The dig was led by Dr David Johnson with Ingleborough Archaeology Group in July 2017. Over Ingleborough Archaeology Group’s twenty-year life it has built up an enviable reputation as one of the most active and successful community archaeology groups in the North. It is highly regarded for the quality of its excavation and surveying work, and during the last eight or so years has run a highly-regarded and ground-breaking project investigating and firmly dating a wide range of Early Medieval settlement sites. The dig addressed some of the remaining questions relating to St Helen’s Chapel site, Malham:
- What is the ‘track’ that crosses the site and respects the two structures?
- Can the identification and function of the second structure be determined?
- What can be discovered about further anomalies in the chapel identified in the surveys?
- Can the dating of the foundation of the chapel be further clarified?
- Did the graveyard predate the chapel?
- What can we discover about the graveyard, its date and use?
- What is the function of the curvilinear ditch to the north west of the chapel precinct?
In 2017 two new surveys of the site were completed. In January the Yorkshire Dales National Park used their new equipment to carry out a photogrammetery survey of the site. In April, Siddall Archaeological Services completed a GPR survey of the graveyard.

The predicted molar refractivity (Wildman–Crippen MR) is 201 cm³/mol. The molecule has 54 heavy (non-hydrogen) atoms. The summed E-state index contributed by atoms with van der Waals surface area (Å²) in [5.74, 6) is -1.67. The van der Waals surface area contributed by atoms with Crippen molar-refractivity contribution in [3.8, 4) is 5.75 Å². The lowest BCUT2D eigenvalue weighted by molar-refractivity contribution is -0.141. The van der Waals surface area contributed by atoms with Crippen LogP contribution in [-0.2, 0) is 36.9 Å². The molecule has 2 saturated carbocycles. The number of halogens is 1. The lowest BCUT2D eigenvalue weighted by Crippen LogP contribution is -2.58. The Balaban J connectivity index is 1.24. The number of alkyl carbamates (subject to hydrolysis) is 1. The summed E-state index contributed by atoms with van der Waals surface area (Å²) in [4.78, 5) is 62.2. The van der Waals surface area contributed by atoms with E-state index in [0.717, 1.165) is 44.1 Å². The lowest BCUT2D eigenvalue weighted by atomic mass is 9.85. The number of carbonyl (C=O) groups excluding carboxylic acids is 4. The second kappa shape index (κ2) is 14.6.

The blog of Malham Chapel Dig 2017 is located on this web site. The full report of the excavation in 2017 will be available in early 2018.
For further information please contact:
Dr Victoria Spence: email@example.com
Using a drone to take a photogrammetry survey of the site
THURSDAY 13 July, 3-7 pm
Excavations in 2015 and 2016 confirmed the location of an ancient chapel in Malham, dedicated to St Helen. The digs corroborated documentary evidence as to how the chapel was destroyed by the Edwardian chantry commissioners in 1549.
Dr. David Johnson is excavating the site this summer with Ingleborough Archaeology Group and other volunteers. The dig will include further investigation of the chapel, as well as other features on the site.
Supported by: Mick Aston Archaeology Fund, Robert Kiln Charity, May Pickles Fund, Olicana Historical Society, North Craven Heritage Trust, Malhamdale Local History Group, Malham Show, Siddal Geophysical Services